Bonus depreciation by year
Small business asset expensing
Currently, eligible small businesses can elect to expense, rather than depreciate, the cost of qualifying property they place in service up to $1 million (indexed for inflation). The maximum $1 million figure is reduced dollar-for-dollar by the amount which the cost of qualifying property placed in service by the taxpayer during the taxable year exceeds $2.5 million (indexed for inflation). For taxable years beginning after 2023, the framework increases the $1 million figure to $1.29 million, and the $2.5 million amount to $3.22 million, with both figures adjusted for inflation for tax years beginning after 2024.
Employee Retention Credit (ERC)
The CARES Act created the Employee Retention Credit (ERC), a payroll tax credit designed to incentivize employers who were subject to COVID-19-related government orders suspending their business or experienced a significant decline in revenue. Taxpayers currently have until April 15, 2024 and April 15, 2025 to claim a credit for the 2020 and 2021 tax years respectively, via an adjusted payroll tax return.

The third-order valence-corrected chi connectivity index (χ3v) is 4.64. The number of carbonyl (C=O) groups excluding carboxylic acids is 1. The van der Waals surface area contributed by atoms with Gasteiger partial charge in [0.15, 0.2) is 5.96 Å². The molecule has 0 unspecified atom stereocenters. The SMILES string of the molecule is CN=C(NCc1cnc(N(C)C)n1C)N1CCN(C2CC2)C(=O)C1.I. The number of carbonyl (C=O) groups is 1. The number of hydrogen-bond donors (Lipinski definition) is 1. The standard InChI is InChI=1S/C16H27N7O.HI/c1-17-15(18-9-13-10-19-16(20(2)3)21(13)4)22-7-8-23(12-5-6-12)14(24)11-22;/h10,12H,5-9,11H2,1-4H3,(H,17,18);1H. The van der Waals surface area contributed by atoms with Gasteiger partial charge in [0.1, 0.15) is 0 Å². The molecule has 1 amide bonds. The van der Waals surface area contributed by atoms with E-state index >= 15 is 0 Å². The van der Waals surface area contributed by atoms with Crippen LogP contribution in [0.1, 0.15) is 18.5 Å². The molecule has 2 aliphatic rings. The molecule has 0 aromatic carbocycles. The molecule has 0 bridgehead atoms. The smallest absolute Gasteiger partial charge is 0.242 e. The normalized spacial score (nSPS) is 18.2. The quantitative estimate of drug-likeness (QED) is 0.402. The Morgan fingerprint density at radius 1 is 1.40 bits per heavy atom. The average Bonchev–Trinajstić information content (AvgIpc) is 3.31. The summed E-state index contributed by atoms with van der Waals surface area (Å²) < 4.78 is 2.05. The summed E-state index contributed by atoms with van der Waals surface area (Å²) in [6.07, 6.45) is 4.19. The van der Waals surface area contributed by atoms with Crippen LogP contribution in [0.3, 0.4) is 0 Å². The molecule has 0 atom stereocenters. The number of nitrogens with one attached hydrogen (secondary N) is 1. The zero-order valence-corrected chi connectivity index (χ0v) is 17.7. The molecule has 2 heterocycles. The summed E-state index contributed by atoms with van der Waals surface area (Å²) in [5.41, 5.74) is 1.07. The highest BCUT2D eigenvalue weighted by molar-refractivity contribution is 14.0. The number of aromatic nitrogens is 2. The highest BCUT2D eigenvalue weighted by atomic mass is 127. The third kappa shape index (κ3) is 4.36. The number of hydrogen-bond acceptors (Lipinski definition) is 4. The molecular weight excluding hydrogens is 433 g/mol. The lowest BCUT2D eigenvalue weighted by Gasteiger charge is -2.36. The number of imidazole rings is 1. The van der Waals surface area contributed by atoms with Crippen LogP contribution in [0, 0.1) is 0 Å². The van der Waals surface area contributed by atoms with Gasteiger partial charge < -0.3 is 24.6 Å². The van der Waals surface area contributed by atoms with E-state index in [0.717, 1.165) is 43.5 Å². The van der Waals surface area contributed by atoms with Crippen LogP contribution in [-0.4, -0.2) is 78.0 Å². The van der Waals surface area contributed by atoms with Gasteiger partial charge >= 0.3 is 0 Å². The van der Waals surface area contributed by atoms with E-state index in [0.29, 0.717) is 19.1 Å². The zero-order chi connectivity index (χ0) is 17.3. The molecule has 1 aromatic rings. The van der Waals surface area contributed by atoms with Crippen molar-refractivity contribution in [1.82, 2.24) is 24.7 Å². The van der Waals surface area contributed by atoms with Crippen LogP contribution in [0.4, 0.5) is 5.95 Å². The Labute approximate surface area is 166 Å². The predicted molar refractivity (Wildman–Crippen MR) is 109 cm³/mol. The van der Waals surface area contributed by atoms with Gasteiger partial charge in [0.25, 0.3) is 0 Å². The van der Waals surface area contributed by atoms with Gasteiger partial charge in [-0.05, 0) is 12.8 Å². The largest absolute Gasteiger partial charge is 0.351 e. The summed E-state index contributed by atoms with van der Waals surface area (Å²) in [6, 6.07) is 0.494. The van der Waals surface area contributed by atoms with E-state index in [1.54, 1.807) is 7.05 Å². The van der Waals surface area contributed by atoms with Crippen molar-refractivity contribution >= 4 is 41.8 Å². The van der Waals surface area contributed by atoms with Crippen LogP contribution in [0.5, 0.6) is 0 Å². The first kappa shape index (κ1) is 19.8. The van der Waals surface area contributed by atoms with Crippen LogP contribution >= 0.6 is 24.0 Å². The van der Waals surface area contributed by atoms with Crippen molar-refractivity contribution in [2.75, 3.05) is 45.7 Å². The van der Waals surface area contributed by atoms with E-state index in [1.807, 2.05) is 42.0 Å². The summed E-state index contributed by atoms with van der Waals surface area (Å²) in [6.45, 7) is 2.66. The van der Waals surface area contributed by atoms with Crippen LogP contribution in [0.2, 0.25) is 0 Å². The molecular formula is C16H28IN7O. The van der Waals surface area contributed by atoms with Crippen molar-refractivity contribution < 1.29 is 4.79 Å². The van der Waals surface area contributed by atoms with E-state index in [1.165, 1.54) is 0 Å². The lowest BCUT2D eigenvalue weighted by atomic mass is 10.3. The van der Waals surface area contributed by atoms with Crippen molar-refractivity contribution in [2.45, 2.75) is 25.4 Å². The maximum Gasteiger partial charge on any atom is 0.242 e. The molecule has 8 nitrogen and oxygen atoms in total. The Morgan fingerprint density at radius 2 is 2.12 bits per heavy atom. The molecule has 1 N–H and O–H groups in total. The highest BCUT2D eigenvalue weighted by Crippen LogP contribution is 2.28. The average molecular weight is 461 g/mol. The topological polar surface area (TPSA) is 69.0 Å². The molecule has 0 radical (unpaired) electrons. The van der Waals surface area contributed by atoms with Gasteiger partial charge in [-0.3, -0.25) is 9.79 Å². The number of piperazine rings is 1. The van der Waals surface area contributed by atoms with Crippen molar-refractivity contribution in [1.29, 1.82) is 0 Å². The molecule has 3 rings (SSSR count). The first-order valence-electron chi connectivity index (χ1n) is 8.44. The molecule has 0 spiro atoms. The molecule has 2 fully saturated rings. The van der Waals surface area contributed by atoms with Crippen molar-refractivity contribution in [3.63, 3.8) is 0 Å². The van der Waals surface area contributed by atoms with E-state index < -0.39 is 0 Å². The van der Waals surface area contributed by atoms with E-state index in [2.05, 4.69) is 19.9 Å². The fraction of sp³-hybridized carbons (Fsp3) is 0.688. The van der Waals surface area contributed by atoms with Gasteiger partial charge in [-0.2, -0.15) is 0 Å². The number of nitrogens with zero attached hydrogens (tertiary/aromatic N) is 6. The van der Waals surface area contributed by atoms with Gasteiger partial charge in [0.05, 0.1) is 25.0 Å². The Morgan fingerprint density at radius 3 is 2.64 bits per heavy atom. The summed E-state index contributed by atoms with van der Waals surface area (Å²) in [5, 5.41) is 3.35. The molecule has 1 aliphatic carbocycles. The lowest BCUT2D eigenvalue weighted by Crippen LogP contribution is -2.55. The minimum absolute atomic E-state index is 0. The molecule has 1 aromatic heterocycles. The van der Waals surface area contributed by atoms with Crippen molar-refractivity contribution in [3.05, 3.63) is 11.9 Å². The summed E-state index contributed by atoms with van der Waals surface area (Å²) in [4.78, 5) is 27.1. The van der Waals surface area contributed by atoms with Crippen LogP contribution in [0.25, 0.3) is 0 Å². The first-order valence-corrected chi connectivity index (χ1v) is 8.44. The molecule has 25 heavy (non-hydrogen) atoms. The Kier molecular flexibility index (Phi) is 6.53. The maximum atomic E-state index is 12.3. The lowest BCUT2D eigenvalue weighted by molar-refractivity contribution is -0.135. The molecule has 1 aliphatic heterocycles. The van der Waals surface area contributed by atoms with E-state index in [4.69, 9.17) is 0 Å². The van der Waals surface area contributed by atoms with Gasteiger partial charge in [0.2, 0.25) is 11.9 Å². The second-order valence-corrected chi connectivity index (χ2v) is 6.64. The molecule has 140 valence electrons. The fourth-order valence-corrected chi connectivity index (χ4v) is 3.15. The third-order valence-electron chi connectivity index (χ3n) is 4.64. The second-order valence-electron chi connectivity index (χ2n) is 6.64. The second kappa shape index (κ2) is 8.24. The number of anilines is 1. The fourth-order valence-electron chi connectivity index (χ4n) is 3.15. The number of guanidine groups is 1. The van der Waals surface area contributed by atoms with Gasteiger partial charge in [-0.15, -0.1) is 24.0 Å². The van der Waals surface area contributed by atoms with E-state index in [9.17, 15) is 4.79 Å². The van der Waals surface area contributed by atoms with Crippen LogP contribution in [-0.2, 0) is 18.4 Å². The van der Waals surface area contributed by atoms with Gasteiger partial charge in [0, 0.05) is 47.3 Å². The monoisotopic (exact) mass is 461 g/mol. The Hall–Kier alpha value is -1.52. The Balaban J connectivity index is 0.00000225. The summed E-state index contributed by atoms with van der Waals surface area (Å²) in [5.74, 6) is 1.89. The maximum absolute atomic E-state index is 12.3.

The framework would end the program as of Jan. 31, 2024. The compromise would also increase the penalty for ERC promoters deemed to have aided and abetted the understatement of a tax liability from $1,000 to the greater of $200,000 or 75% of the promoter’s gross income derived from the ERC claim. The proposal would also require promoters to make disclosures, and provide client lists, to the IRS regarding their activities, with a $1,000 failure-to-file penalty. Lastly, the proposal would extend the statute of limitations for assessment of ERC claims to six years from five.
As noted above, prospects for passage remain highly uncertain. However, we continue to monitor developments regarding this monumental proposal, and we will keep you apprised of changes in status as warranted. Please reach out to your tax advisor about how any of the above may impact your tax situation.
Questions? Reach out to your Baker Tilly advisor if you have questions on how this may impact you.